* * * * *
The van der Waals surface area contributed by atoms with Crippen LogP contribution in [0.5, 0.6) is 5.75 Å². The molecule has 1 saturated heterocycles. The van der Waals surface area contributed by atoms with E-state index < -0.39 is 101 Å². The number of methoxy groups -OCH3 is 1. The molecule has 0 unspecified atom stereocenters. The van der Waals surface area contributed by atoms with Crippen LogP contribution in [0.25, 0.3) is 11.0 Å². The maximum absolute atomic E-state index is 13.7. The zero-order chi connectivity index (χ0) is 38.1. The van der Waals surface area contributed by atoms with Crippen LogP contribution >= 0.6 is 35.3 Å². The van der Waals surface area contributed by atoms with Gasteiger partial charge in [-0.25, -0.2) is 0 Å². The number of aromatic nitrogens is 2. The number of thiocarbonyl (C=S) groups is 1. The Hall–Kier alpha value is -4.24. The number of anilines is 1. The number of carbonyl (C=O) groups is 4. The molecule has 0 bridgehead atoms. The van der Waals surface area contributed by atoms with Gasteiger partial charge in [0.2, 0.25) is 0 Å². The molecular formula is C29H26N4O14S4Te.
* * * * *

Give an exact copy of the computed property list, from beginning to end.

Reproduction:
The van der Waals surface area contributed by atoms with Crippen LogP contribution in [0.5, 0.6) is 5.75 Å². The molecule has 1 saturated heterocycles. The van der Waals surface area contributed by atoms with E-state index < -0.39 is 101 Å². The number of methoxy groups -OCH3 is 1. The molecule has 0 unspecified atom stereocenters. The van der Waals surface area contributed by atoms with Crippen LogP contribution in [0.25, 0.3) is 11.0 Å². The maximum absolute atomic E-state index is 13.7. The zero-order chi connectivity index (χ0) is 38.1. The van der Waals surface area contributed by atoms with Crippen LogP contribution >= 0.6 is 35.3 Å². The van der Waals surface area contributed by atoms with Gasteiger partial charge in [-0.25, -0.2) is 0 Å². The number of aromatic nitrogens is 2. The number of thiocarbonyl (C=S) groups is 1. The Hall–Kier alpha value is -4.24. The number of anilines is 1. The number of carbonyl (C=O) groups is 4. The molecule has 0 bridgehead atoms. The van der Waals surface area contributed by atoms with Gasteiger partial charge in [0.2, 0.25) is 0 Å². The molecular formula is C29H26N4O14S4Te.